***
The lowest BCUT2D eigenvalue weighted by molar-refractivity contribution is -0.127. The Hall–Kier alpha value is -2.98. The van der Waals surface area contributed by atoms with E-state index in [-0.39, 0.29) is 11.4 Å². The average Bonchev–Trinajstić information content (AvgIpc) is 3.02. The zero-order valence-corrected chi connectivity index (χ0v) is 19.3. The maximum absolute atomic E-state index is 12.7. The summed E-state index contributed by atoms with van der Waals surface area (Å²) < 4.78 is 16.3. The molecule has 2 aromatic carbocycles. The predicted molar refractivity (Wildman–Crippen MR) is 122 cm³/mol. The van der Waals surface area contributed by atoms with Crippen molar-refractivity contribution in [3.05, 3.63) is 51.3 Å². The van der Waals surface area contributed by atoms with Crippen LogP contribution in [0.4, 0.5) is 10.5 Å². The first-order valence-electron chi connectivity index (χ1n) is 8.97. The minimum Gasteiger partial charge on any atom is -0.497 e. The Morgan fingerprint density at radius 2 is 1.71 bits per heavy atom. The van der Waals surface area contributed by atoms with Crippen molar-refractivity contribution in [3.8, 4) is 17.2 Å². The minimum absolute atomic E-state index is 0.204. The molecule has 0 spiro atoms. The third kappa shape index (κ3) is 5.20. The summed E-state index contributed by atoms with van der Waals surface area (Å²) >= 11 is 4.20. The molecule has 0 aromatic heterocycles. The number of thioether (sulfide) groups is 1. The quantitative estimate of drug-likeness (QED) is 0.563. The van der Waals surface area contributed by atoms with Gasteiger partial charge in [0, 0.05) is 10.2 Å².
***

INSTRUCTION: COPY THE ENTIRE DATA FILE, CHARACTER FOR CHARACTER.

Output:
The lowest BCUT2D eigenvalue weighted by molar-refractivity contribution is -0.127. The Hall–Kier alpha value is -2.98. The van der Waals surface area contributed by atoms with E-state index in [-0.39, 0.29) is 11.4 Å². The average Bonchev–Trinajstić information content (AvgIpc) is 3.02. The zero-order valence-corrected chi connectivity index (χ0v) is 19.3. The maximum absolute atomic E-state index is 12.7. The summed E-state index contributed by atoms with van der Waals surface area (Å²) < 4.78 is 16.3. The molecule has 2 aromatic carbocycles. The predicted molar refractivity (Wildman–Crippen MR) is 122 cm³/mol. The van der Waals surface area contributed by atoms with Crippen molar-refractivity contribution in [3.05, 3.63) is 51.3 Å². The van der Waals surface area contributed by atoms with Crippen LogP contribution in [0.4, 0.5) is 10.5 Å². The first-order valence-electron chi connectivity index (χ1n) is 8.97. The minimum Gasteiger partial charge on any atom is -0.497 e. The Morgan fingerprint density at radius 2 is 1.71 bits per heavy atom. The van der Waals surface area contributed by atoms with Crippen molar-refractivity contribution in [3.8, 4) is 17.2 Å². The minimum absolute atomic E-state index is 0.204. The molecule has 0 spiro atoms. The third kappa shape index (κ3) is 5.20. The summed E-state index contributed by atoms with van der Waals surface area (Å²) >= 11 is 4.20. The molecule has 0 aromatic heterocycles. The number of thioether (sulfide) groups is 1. The quantitative estimate of drug-likeness (QED) is 0.563. The van der Waals surface area contributed by atoms with Gasteiger partial charge in [0, 0.05) is 10.2 Å².